Florida (Florida, United States) (search for this): chapter 7.46
as a lieutenant of artillery at Rouse's Point. There his mess entertained some British officers, two of whom were scions of nobility. The visit having been expected, the mess had borrowed or rented gold plate and silver plate, cut-glass ware, rich furniture, and stylish equipages for conveying the noble guests. Prince John assured them that these were but the debris of the former splendor of the regimental mess. Only the debris, my lord; the schooner bringing most of the mess plate from Florida was wrecked. On the second day of the festival one of the dazzled noblemen said to Prince John: We do not wish to be inquisitive, but we have been so much impressed with this magnificence that we are constrained to believe that American officers must be paid enormously. What is your monthly pay? Assuming an indifferent air, Prince John said: Damned if I know ; then, turning to his servant, Jim, what is my monthly pay? The servant was discreetly silent, it may be from a wink, or it may b
Louisa (Virginia, United States) (search for this): chapter 7.46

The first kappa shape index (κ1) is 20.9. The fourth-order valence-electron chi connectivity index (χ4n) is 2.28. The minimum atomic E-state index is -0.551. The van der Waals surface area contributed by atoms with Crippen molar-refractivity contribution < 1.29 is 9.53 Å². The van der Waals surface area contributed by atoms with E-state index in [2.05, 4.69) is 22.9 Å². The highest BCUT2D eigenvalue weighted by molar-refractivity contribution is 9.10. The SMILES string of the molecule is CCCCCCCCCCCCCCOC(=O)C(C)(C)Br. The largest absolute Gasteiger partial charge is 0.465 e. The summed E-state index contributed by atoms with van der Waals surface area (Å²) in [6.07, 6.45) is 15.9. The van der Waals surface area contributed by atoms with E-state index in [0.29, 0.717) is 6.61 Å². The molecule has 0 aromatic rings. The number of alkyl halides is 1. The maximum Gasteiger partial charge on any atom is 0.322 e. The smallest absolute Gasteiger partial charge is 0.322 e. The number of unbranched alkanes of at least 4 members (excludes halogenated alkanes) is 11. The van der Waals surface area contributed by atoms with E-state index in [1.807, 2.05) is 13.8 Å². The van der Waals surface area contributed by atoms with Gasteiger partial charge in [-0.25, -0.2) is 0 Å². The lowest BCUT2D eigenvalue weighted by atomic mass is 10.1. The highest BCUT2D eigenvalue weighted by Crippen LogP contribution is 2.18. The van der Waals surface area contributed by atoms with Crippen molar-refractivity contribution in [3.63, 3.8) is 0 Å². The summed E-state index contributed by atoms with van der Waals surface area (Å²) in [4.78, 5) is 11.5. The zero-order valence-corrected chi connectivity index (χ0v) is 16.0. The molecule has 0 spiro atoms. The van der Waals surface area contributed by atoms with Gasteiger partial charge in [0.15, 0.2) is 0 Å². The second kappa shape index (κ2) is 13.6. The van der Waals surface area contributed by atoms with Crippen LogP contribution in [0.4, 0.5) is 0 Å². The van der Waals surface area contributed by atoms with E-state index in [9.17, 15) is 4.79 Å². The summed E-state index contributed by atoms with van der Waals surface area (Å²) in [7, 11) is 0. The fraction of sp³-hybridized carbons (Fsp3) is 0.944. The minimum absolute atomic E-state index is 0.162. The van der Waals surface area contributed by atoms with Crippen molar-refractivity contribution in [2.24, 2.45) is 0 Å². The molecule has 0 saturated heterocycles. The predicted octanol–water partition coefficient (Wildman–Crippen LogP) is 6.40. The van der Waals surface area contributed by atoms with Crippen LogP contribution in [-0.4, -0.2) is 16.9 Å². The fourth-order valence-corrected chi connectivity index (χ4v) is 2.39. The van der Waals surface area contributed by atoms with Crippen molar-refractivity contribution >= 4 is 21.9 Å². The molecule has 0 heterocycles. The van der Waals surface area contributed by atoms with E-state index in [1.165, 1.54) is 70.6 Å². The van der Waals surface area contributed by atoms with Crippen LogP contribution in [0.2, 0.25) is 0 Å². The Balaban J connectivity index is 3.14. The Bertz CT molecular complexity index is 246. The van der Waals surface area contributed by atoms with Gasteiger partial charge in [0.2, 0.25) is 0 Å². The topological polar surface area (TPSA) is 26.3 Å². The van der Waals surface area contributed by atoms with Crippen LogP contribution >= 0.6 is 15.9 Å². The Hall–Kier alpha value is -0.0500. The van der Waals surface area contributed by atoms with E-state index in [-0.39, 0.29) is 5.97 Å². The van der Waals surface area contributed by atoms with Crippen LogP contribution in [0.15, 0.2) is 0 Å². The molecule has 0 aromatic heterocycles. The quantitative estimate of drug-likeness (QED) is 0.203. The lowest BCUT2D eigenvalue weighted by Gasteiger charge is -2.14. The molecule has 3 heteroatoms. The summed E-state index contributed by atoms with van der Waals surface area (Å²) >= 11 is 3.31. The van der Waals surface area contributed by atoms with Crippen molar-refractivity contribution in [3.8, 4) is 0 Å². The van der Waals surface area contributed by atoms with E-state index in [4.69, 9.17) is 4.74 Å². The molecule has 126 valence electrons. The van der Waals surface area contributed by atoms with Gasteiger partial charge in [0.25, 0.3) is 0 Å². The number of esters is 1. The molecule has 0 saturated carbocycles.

d until he could effectually clear up this rumor. The chief mode adopted was characteristic: it was to send out by night an intelligent private citizen, thoroughly acquainted with the Rapidan people and country, as his scout. This gentleman came back, after thorough inquiry, with the news that the rumor was unfounded. About half an hour before sunset on Saturday, the general got into an express car with no one but me and the conductor, and came to Frederick's Hall Station in the county of Louisa, arriving about dawn on Sunday, the 22d. We spent the Sabbath there at the house of Mr. N. Harris, attending camp-preaching in the afternoon. At this house were General W. H. C. Whiting and General Hood, then commanding a Texas brigade. At 1 o'clock that night General Jackson arose, took an orderly whom I had selected for him as, trustworthy and well acquainted with the road, and started for Richmond with impressed horses. He had me wake up General Whiting and make him sign a pass and an
1 2 3 4 5 6 ...